Why you should stop using chamois to dry your car

Don't place that sheet of sheep or faux-sheep on your car, it deserves better.

A car being dried with chamois

by Ryan Gilmore |

For years and years, chamois was the material of choice when it came to drying a car. Whether it was natural or synthetic, those creamy sheets of porous leather were a go-to cleaning product. Renowned for drying a car as effectively as possible, a good chunk of car owners still swear by them.

The fact is, however, scientific developments in the last few years have rendered chamois old hat, their limitations exposed to the world and it's now quite clear that chamois towels probably do more bad than good to a car's paintwork. Join us in explaining why you should commit your old chamois towels to the bin and upgrade to something more modern and effective.

Related: CAR’s guide to the double bucket car cleaning method

Why should you ditch the chamois?

Both natural and synthetic chamois may be fairly absorbent and offer a smoothish surface, but they're simply not soft enough to avoid leaving scratches in your paintwork, especially once they're saturated. Once saturation occurs, the towels offer too much friction when pulled across a car panel which can lead to scratches.

Natural chamois is particularly bad for this because it comes from sheepskin and has natural nicks and imperfections on the surface that can't be easily removed. Those imperfections can really pose a scratch risk which can leave once shiny paintwork looking dull and requiring regular polishing to look its best once more.

They're also not that absorbent. Sure they'll absorb some of the water on a car but you'll quickly notice that they become saturated and will just push water across the panel, just like a squeegee blade. For drying a car, they're comparable to a paper towel, alright but will cause scratches.

Chamois towels continue to be readily available but have fallen out of favour in car cleaning circles in the past few years. While there's nothing fundamentally wrong with these towels if you don't mind scratches, there are much better ways to dry a car and we'll explain them below.

Try microfibre drying towels

The obvious alternative is a nice fluffy drying towel made from microfibre. Made from plastic, these towels have a huge surface area thanks to small and densely packed microfibers.

They're super absorbent (the best can support six times their body weight) and don't pose the same scratch risk as chamois. There is the environmental problem of microplastics bleeding off during washing, but they're still a better choice for car care than chamois.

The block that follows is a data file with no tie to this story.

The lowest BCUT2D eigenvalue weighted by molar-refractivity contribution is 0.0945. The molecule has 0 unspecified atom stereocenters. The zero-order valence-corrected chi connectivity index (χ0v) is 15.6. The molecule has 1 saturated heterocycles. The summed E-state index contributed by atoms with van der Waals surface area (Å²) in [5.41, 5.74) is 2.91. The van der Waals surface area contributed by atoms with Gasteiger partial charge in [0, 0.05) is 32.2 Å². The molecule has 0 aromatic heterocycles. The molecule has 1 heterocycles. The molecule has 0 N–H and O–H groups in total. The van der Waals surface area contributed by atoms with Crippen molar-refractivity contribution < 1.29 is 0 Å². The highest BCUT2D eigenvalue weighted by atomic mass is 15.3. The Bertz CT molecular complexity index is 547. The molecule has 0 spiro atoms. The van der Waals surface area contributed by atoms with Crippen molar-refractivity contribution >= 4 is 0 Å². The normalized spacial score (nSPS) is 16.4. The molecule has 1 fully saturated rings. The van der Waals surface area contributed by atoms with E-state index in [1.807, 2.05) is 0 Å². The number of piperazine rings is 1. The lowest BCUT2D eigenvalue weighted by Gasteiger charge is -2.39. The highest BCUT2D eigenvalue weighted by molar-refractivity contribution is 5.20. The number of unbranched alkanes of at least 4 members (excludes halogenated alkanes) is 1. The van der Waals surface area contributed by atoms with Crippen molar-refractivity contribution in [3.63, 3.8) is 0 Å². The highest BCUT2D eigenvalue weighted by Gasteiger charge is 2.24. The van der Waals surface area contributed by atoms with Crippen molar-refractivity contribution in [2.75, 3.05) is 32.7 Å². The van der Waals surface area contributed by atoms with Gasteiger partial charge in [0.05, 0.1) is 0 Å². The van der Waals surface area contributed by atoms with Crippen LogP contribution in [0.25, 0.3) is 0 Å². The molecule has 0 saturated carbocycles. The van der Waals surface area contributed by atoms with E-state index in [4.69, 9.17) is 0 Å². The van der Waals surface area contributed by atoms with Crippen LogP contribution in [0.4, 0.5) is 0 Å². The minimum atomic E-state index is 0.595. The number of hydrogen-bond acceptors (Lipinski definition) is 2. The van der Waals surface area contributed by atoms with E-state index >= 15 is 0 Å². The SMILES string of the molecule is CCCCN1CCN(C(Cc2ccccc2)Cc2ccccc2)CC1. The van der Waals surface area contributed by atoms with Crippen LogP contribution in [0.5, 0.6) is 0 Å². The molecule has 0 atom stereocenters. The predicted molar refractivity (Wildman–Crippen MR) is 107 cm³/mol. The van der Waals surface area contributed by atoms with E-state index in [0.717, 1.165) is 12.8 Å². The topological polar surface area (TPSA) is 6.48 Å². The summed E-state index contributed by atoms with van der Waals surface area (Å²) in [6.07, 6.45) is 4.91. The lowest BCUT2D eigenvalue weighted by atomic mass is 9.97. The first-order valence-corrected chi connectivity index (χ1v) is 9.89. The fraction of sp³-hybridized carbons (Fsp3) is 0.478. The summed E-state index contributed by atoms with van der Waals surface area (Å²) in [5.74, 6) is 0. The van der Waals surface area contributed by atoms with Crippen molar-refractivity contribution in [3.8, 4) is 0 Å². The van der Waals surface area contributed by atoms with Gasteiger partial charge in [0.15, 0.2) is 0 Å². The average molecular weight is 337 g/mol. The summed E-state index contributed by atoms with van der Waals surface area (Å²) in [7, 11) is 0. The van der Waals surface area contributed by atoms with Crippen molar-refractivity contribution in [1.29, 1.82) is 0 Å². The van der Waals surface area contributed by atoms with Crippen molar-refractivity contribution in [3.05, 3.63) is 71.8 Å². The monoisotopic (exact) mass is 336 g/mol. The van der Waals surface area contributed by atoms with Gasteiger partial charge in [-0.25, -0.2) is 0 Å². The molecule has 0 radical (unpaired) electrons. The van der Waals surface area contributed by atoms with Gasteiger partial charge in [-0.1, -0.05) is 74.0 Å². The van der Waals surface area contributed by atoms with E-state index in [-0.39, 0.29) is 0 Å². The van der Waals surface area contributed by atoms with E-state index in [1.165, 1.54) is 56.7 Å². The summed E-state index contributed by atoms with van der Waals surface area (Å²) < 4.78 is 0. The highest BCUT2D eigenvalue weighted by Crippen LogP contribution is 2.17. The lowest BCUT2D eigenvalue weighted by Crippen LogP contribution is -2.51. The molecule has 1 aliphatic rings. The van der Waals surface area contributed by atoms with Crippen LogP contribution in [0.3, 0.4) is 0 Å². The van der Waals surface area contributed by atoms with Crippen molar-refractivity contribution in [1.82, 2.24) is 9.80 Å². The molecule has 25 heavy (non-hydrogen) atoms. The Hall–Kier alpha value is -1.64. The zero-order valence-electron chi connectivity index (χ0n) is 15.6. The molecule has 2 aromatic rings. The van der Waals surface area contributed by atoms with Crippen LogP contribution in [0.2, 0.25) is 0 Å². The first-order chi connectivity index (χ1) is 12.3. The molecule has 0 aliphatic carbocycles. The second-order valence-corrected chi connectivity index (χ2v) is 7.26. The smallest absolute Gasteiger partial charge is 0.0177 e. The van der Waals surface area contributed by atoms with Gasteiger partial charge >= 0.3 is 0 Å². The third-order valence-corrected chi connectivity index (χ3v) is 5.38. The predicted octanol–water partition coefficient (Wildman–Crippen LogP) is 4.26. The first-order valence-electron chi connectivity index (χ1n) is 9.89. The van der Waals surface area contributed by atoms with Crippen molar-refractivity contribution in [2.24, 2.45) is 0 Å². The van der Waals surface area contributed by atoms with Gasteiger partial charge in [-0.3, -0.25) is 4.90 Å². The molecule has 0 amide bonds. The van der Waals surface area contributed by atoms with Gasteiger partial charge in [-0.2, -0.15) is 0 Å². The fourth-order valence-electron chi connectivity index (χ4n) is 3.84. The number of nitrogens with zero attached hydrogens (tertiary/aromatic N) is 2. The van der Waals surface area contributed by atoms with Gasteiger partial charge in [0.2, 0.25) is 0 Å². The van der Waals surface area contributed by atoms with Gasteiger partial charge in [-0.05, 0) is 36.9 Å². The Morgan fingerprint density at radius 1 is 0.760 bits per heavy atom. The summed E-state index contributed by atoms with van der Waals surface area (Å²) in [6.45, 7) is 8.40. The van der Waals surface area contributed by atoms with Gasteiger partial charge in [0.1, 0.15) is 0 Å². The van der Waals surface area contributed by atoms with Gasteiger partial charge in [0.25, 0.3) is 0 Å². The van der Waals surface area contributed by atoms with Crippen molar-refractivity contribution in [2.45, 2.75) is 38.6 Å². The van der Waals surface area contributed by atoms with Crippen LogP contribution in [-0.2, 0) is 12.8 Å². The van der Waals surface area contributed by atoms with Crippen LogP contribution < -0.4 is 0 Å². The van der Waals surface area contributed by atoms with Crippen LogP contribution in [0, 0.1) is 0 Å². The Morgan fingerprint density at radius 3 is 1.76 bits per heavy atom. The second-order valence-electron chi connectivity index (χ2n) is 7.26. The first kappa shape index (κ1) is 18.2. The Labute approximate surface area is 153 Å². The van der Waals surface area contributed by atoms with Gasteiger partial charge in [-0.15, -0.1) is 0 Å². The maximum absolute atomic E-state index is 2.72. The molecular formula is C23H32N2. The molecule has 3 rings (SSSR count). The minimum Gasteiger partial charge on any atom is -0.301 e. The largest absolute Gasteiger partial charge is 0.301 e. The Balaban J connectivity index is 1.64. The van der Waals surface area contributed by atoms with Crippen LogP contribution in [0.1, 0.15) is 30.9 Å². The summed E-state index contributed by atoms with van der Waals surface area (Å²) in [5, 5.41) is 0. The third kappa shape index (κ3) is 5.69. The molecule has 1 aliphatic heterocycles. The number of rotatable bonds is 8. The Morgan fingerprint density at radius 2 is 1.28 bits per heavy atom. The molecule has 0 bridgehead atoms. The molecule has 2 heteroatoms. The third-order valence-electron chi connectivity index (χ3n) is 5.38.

They're also the most affordable way to dry a car.

Detailers United Hydro Hoover XXL

The best microfibre drying towel
Detailers United Hydro Hoover XXL

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Our reigning drying towel champion of the world, nothing gets close to this towel in terms of both size and absorbency for this price. It came first in our test earlier this year and is a top option for car drying.

Treat your car to a car dryer

If you're concerned about microplastics or want to dry a car with as little effort as possible, a dedicated car dryer is the ultimate way to avoid scratches and get a perfectly dried car. Working like a massive hairdryer, these products produce heated and filtered air which can be used to push water off a car with no scratch risk whatsoever.

They're expensive (especially larger versions) but are certainly worth it if you want the best job possible. They're especially good for tackling water traps, areas that can begin to rust if not adequately dried.

MetroVac Air Force Blaster Sidekick

The best car dryer
MetroVac Air Force Blaster Sidekick

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A slightly smaller car dryer, the MetroVac may not be the best tool for drying an entire car, but it'll be excellent for nooks and water traps (like door jams). It's also well made and really easy to use.

Keep water spots at bay with a simple spray

Why do we even bother to dry a car in the first place? If you don't you'll end up with water spots that can make a shiny, cleaned car look murky and dull. These deposits are minerals in the water being left behind after cleaning and are up there with bird poo as a car cleaner's worst nightmare.

Even if you do dry a car properly, these marks can remain and we recommend a water spot remover to lift these deposits with ease.

Gtechniq W9 Water Spot Remover

The best water spot remover
Gtechniq W9 Water Spot Remover

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All water spot removers are slightly acidic and Gtechniq's W9 is our favourite option. Easy to use and good value for money, this spray will tackle salt, silica and metal ions leaving paintwork looking excellent.

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